Husband accused of murder claims wife "insulted him"

A dad has denied killing his wife of 23 years with a hammer, claiming she 'stood up" as he threatened her with it, causing it to hit her.

Thursday, 3rd August 2017, 4:18 pm
Updated Monday, 11th September 2017, 12:46 pm
Chatsworth Street crime scene

Jamal Khan took the the witness stand at his trial before Preston Crown Court as his defence case begun.

The 52-year-old is accused of murdering Humera Khan, 42, at their home on Chatsworth Street, Fishwick, Preston, on February 15.

The mum-of-three died in hospital from severe skull fractures and brain injuries.

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Crown Court

Khan told jurors the incident happened after he had asked her if she had prepared some food for him, to which she had replied in their native tongue: " Do it yourself Monkey."

He described it as "grievously insulting".

Defending, Gordon Stewart said: "Had she ever used those words in the past?"

He replied: "Never."

Crown Court

Asked what he remembered doing next, he said: "I was just stood behind her, she was in the kitchen and I was standing between the kitchen and the living room.

"I just, because I could see the handle, I just picked it up in both hands.

"I just like, tried to scare her, saying 'Do you want me to use this on you then?', and I was just like not trying to hit her or anything.

"In the meanwhile she just stood up and it hit her right on the head."

He said he could not describe his mental state and added: " The the only thing I know is I found myself sat on the floor for three or four minutes and I'm thinking I had given my whole universe. I tried to stand up and pick this hammer off her and hit my head with it, which when I tried to, I could hardly lift it."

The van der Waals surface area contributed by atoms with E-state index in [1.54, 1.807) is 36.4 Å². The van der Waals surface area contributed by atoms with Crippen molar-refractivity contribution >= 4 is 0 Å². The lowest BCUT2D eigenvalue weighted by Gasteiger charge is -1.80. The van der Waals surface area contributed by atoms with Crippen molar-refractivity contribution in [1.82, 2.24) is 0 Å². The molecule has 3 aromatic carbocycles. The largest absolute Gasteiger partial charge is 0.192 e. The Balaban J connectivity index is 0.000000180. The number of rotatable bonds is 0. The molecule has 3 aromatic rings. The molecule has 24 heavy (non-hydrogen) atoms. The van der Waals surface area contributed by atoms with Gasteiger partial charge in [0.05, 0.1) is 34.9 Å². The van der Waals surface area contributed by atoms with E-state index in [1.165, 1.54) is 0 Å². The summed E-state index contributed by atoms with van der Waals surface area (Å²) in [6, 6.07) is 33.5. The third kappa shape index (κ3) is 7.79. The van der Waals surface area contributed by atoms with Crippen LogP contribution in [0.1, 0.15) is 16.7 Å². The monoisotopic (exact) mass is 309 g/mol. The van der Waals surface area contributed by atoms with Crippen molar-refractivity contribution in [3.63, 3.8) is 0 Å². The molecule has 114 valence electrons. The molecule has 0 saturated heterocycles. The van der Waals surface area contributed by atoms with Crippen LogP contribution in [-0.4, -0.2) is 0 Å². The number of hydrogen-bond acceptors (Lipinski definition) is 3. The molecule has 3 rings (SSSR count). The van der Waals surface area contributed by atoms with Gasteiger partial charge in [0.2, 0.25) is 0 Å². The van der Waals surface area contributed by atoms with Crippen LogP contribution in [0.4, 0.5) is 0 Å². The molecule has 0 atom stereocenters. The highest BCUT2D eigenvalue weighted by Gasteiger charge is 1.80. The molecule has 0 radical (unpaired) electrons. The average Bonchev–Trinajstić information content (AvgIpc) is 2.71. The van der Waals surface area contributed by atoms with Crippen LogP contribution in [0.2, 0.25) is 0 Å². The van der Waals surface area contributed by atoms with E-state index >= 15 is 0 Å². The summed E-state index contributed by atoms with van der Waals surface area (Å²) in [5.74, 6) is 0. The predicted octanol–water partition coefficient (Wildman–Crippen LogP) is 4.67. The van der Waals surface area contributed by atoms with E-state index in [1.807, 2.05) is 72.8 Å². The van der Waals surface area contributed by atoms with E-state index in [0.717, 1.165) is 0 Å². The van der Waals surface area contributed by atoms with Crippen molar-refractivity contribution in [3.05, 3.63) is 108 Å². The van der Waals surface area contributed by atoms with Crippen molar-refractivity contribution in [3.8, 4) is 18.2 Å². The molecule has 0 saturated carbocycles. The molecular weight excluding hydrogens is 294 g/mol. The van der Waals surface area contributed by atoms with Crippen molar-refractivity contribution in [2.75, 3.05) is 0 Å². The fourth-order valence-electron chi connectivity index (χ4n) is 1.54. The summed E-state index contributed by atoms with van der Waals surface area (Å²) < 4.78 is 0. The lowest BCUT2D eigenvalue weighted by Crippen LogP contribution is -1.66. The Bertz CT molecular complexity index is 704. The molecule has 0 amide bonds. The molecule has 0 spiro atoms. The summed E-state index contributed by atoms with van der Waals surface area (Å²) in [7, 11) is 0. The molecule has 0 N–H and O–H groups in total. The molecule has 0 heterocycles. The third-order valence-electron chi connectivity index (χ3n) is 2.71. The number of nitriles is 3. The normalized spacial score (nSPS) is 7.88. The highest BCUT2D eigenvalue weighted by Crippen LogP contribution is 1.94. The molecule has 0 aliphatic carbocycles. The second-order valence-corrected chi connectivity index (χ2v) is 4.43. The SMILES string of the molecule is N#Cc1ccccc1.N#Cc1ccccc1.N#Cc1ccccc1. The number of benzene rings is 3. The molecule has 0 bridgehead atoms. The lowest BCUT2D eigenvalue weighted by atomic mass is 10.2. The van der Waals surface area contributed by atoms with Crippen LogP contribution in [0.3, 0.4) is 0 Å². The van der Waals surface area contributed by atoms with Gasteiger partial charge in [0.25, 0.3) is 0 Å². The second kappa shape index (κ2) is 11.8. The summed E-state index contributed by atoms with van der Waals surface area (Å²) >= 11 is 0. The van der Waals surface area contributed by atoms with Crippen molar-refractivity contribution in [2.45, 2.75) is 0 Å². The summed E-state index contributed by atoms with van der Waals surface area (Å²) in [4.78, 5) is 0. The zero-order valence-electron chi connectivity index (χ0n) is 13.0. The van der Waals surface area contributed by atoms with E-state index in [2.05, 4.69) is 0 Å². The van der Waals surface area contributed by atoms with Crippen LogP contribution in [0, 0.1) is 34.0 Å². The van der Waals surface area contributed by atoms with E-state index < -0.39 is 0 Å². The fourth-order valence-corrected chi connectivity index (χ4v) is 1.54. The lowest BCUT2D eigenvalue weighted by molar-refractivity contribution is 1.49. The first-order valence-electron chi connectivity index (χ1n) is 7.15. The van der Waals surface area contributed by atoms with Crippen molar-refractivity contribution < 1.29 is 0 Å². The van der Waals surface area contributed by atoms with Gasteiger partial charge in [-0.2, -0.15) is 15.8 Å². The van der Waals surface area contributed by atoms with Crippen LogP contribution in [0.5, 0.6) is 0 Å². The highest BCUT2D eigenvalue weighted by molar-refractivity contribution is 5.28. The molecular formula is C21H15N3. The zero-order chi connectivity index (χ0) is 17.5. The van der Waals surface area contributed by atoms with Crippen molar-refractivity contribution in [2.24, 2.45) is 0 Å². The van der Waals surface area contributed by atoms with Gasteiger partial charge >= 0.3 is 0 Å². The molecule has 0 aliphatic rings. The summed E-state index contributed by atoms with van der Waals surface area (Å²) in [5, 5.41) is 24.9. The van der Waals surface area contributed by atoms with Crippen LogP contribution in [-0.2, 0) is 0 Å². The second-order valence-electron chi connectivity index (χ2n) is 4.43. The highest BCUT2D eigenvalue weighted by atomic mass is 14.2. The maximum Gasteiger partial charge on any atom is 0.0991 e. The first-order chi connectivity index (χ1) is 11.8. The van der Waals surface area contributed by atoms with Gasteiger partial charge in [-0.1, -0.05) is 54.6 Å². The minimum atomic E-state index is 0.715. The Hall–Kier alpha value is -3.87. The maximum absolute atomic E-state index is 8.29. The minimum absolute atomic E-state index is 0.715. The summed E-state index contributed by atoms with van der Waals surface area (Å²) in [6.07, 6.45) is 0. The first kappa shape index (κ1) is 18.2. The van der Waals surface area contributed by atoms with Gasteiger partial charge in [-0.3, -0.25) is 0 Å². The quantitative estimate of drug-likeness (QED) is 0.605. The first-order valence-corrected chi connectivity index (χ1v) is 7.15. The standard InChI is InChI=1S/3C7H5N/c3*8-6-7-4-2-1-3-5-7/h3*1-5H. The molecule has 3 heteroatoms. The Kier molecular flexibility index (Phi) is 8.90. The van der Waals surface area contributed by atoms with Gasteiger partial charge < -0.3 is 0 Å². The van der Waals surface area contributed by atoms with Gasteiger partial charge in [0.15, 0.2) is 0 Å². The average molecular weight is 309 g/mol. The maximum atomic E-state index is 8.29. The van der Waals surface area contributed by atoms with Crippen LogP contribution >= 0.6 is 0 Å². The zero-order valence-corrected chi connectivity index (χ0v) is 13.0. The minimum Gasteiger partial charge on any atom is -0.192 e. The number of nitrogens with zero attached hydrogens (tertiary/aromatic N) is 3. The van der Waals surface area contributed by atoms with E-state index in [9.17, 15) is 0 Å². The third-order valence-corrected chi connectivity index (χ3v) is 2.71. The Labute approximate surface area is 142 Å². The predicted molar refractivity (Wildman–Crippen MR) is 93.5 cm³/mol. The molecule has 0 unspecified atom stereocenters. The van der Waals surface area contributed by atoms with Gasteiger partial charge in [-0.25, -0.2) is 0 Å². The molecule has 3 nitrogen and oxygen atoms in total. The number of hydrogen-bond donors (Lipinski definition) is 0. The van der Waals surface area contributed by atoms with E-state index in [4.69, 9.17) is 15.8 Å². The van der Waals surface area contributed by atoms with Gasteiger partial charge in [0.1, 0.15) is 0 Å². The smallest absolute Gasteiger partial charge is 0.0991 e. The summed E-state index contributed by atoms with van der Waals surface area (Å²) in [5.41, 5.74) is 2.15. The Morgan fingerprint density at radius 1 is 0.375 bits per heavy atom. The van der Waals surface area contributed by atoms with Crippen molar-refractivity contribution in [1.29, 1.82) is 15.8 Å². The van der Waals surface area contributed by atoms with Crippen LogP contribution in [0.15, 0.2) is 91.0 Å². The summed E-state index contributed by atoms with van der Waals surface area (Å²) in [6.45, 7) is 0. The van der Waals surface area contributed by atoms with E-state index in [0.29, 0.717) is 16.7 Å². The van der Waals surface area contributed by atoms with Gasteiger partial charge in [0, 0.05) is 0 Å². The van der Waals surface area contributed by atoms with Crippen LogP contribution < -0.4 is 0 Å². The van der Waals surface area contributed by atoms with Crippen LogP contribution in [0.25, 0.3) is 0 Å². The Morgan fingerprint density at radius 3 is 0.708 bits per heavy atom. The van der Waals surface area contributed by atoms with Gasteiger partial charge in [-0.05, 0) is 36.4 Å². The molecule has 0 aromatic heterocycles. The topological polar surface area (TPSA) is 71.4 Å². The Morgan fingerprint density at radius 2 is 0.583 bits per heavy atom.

Mr Reid said: "Do you have any recollection of how many times you struck her?"

He said: "No, I would describe it as a mixture of guilt, fear.

"I'm not the sort of person that would ever do this thing."

The barrister asked: "Did you intend to kill your wife?" to which he replied: "Never."

The court heard the family came to Preston 17 years ago.

Khan said he left Pakistan for Preston after his brother was murdered and he felt under pressure from family to take revenge.

He previously told the court he had worries about his health, immigration status and finances and was worried about the authorities finding out he had come to the UK with a false name.

In cross examination, prosecutor Martin Reid pointed out he had UK bank accounts, filed tax returns with HMRC, and his job required him to be police vetted.

He added: "Haven't you been exaggerating the concerns you had about your immigration status - they were not that severe were they?

The lawyer described how £26,000 was brought into the household from Khan's earnings from his shoe business and their wages and tax credits and said: " Your money worries were not serious enough to stop you buying three plane tickets to go to Pakistan in September 2015.

"Have you told us about these matters because you're trying to come up with some sort of excuse for your behaviour?"

Khan said: "No, this is how I am. I feel I have gone to a position which I would say is a troubled person."

Jurors also heard in 2011, Humera called police to their home after he pushed her when she accidentally spilled tea on his shirt.